The night before, in the Boston area (Lexington to be exact), I stayed at a hotel called Aloft by Starwood.
It's a new hotel that features interesting design elements giving it an upscale feel at a mid-range price. Overall I liked the hotel but for some reason this one poked at me repeatedly causing me to think harder about it and its design.

To start with, take the front entrance, two automatic sliders that are offset, from one another, so you have to enter at an angle. The first door slides left from the right side and the second door slides right from the left side. The openings are mirrored from each other but their overall width is aligned and the same. Cool if the angle pointed you at the front desk but it points you toward the lounge. I also would hate to be in a hurry out of the hotel in the event of a fire since I'd be inclined to run out the first slider and head straight into the fixed glass of the second, nose!
Once I got to my room the door featured a sliderless key system, just touch the key to the "fob" on the door. At least I don't have to figure out which side of the key to slide. Inside I found the room turned ninety degrees compared with most hotel rooms, the bed facing the exterior wall. The appearance was quite modern and nice. Note the window at the left side of this picture. It is frosted glass and looks into the shower stall.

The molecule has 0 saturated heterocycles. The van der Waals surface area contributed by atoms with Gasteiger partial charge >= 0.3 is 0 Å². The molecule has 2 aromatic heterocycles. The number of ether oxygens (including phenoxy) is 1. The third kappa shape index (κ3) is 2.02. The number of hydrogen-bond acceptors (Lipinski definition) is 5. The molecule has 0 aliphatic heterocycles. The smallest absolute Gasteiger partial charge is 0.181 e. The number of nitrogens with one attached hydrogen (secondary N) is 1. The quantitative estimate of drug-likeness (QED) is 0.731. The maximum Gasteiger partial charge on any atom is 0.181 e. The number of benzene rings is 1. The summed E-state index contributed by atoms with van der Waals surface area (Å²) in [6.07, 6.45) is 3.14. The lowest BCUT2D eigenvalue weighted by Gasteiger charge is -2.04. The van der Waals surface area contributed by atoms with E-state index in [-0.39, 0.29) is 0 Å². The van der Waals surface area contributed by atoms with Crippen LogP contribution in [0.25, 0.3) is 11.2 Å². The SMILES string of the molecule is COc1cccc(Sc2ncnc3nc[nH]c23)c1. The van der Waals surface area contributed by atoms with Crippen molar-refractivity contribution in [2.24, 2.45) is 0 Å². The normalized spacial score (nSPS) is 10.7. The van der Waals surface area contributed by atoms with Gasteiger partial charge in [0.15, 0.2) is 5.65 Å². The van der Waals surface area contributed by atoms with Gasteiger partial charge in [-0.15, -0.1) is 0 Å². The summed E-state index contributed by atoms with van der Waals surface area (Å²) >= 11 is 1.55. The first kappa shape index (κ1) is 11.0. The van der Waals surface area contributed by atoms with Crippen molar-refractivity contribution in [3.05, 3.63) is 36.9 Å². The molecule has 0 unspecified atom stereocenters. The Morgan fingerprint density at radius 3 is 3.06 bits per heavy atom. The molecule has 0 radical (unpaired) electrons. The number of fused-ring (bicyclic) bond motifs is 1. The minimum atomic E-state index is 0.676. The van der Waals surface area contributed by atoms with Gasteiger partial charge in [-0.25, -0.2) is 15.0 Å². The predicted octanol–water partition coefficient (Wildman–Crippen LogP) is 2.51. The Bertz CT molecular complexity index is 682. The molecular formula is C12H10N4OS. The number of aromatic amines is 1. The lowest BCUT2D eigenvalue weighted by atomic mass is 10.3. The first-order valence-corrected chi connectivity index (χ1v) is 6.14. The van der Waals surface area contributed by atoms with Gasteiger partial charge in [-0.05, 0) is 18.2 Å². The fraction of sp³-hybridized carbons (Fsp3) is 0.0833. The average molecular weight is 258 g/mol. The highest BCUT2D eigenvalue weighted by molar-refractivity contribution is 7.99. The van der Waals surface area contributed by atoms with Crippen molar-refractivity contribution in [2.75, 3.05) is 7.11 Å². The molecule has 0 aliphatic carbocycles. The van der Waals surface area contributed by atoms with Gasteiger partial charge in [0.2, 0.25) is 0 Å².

My focus turned to the windows since I was on the ground floor. I wanted to close the shades which were operated by chains and had aluminum guide tracks at each side. It was a bit hard to reach them and unfortunately the fit and finish was pretty bad. The shades didn't stay in the track and one window's shade wouldn't completely close off the window. For exhibitionists it's no problem I suppose? I ended up climbing up on the desks to try to get them in their tracks again.

I wanted to get my phone charged up. It baffles me when I go to hotel after hotel and find they don't put a convenience outlet near the bed. Most are buried behind a bed or just far enough away that you have to put your phone across the room somewhat. In this case I was intrigued to find what was a great spot for me to plug in except it was filled up with the rooms phone charger and clock. The switches for the reading lights over the beds took up the rest of the space. I saw something underneath that kept me optimistic till I realized that it was a RJ-45 jack and empty slot for something "else". No big deal I suppose, no chance I'd use the phone so I unplugged its charger. I use my phone for my alarm clock anyway so the perfect setup for me is the iPhone ready clock/radios that some hotels are starting to use.